• Aegis: Zeus's shield and breastplate set. It was created from the impregnable skin of the divine goat Amaltheia, who had nursed Zeus since birth. Athena covered it in bronze and set the image of Medusa. The face terrified Zeus's enemies and when Zeus shook the shield, it created thunderstorms. The Aegis was so tough, it was the only defense against Zeus's Master Bolt.
  • Power over the Lesser Gods: As king of the gods, Zeus could command all other gods and forcible punished them like the time he forced Apollo and Poseidon to serve a mortal king and the time he chained up Hera for attempting to overthrow him.
  • Semi-Omniscience: Zeus could see the world below him but not in a complete detail. It was like "seeing the forest but not the Trees in particular".

Acts Zeus Committed Which Can Be Considered Antagonistic

(IMPORTANT NOTE: Many of Zeus' acts listed below are punishments for transgressions - since he was considered the God of Justice in the time-period of the Ancient Greek he can be considered an anti-villain in the sense his actions, while cruel, were designed to enforce order rather than create chaos)

  • When Hera gave birth to Hephaestus, Zeus threw him off the top of Mount Olympus because of his repulsive appearance. Some stories however state this was Hera.
  • Zeus condemned Prometheus to having his liver eaten by a giant eagle every day for giving the Flames of Olympus to the mortals (i.e. giving mortals the ability to evolve and learn). This was punishment for defying Zeus's authority.
  • Zeus turned Pandareus to stone for stealing the golden dog which had guarded him as an infant in the holy Dictaeon Cave of Crete.
  • Zeus killed Salmoneus with a thunderbolt for attempting to impersonate him, riding around in a bronze chariot and loudly imitating thunder.
  • At the marriage of Zeus and Hera, a nymph named Chelone refused to attend. Zeus transformed her into a tortoise (chelone in Greek). Some stories state this was Hermes.
  • Zeus, with Hera, turned King Haemus and Queen Rhodope into mountains (the Balkan mountains, or Stara Planina, and Rhodope mountains, respectively) for their vanity.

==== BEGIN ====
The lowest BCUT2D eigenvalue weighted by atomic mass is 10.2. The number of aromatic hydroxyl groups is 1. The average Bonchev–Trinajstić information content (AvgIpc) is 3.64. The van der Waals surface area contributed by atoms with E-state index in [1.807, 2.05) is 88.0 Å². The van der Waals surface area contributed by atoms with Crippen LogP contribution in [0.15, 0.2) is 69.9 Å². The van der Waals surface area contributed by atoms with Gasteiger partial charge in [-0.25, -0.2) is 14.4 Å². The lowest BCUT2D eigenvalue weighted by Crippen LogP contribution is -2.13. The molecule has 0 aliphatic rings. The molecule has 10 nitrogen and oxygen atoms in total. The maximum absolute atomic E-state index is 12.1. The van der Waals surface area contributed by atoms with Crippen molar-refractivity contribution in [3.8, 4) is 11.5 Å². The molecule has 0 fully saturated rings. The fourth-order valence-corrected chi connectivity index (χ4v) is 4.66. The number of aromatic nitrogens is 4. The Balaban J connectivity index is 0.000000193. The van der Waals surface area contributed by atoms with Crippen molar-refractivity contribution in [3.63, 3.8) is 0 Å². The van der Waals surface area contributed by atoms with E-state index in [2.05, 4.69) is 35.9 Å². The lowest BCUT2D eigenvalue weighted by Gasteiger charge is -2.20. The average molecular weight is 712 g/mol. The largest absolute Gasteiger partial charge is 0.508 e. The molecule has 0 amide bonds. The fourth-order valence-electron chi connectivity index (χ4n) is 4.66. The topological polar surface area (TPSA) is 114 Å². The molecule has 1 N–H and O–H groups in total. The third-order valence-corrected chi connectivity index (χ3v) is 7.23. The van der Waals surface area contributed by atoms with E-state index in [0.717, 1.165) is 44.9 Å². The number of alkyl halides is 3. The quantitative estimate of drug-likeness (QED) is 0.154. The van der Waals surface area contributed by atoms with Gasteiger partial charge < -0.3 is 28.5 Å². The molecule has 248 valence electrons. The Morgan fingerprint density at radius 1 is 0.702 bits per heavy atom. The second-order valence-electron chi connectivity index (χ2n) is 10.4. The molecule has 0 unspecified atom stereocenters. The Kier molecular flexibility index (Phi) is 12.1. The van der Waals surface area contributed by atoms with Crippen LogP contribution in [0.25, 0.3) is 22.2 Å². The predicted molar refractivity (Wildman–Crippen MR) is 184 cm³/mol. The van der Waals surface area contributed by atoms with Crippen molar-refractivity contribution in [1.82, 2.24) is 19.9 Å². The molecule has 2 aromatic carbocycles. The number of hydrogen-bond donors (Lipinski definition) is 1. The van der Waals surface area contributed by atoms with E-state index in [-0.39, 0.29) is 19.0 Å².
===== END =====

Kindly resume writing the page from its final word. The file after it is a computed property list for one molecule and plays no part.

• Zeus hung Hera upside down in the sky after she attempted to drown Heracles.
  • Zeus condemned Tantalus to eternal torture in Tartarus for trying to trick the gods into eating the flesh of his butchered son Pelops.
  • Zeus condemned Ixion to be tied to a fiery wheel for eternity as punishment for attempting to violate Hera.
  • Zeus sank the Telchines beneath the sea for practicing black magic.
  • Zeus blinded the seer Phineus and sent the Harpies to plague him as punishment for revealing the secrets of the gods.
  • Zeus seduced and sometimes raped many mortal women (and some goddesses) and did little to protect them from the vengeance of his wife Hera.
  • Out of fear that his first wife Metis would have a son who would overthrow him, he ate her, only to bear a daughter named Athena out of his head.
  • Zeus sold his daughter Persephone to Hades without her mother Demeter's knowledge or permission and then feigned ignorance when Demeter inquired about her disappearence.
  • At the battle of Troy Zeus had the gods themselves manifest in the world as warriors to let off-steam by killing, pillaging, and egging-on the mortals involved.
  • If any temples or virgin priestess to Zeus's sister Hestia were violated Zeus would curse the city until the defiler was burned alive in the temple to purify it, if the defiler was never caught or punished Zeus would go so far as to destroy the entire city.
  • Zeus struck Aeneas's father in the foot after he bragged about an affair with Aphrodite, rending him lame in that foot for the rest of his days.

See also

External links